Importance of measurement of the diameter of the distal radial artery in a distal radial approach from the anatomical snuffbox before coronary catheterization
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Coronary catheterization by a distal radial approach at the site of the anatomical snuffbox has recently been reported to be both safe and useful. No data are available on the diameter of the distal radial artery (DRA) in Japan, and it is unclear whether the DRA is large enough to withstand the insertion of a conventional sheath by a traditional radial approach. We enrolled 142 patients who underwent coronary catheterization and evaluated the vessel diameter of the DRA using ultrasound. The vessel diameter of the DRA in the anatomical snuffbox (2.6 ± 0.5 mm) was significantly smaller than that of the proximal radial artery (PRA) at the conventional puncture site (3.1 ± 0.4 mm). The difference in vessel diameter between the DRA and PRA was 0.5 ± 0.4 mm, and the DRA/PRA ratio was 0.8 ± 0.1. Although the vessel diameter of the DRA was positively correlated with that of the PRA (r = 0.66, p < 0.0001), in some cases the DRA was extremely small compared to the PRA. When the vessel diameter of the DRA is smaller than the outer diameter of the sheath scheduled for use, we should puncture the PRA at the outset. We could perform coronary catheterization by a distal radial approach without major bleeding or adverse events, and there was no radial artery occlusion at the site of the anatomical snuffbox or the forearm. For coronary catheterization by a distal radial approach, we should evaluate whether there is sufficient vessel diameter using ultrasound before the procedure. In addition, this approach can be an effective option from the viewpoint of radial artery preservation.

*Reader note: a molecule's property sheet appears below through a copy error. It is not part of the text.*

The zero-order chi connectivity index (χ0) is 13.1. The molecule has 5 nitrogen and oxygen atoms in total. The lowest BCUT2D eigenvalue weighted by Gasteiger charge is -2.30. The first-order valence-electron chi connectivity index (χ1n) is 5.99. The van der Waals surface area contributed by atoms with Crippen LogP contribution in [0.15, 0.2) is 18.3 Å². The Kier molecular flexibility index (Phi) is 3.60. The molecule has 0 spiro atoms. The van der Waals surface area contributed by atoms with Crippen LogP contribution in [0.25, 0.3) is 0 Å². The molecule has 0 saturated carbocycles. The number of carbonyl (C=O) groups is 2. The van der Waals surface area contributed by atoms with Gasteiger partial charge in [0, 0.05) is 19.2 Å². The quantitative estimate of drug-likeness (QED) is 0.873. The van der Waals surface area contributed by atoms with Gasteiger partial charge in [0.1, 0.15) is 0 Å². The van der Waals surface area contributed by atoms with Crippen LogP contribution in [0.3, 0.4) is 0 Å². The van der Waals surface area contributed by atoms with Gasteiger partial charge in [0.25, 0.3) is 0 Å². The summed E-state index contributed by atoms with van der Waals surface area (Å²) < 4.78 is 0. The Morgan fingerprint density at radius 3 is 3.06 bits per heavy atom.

KeywordsAnatomical snuffbox Distal radial artery Radial approach Coronary catheterization Adverse events
Compliance with ethical standards
Conflict of interest
We have no conflict of interest.
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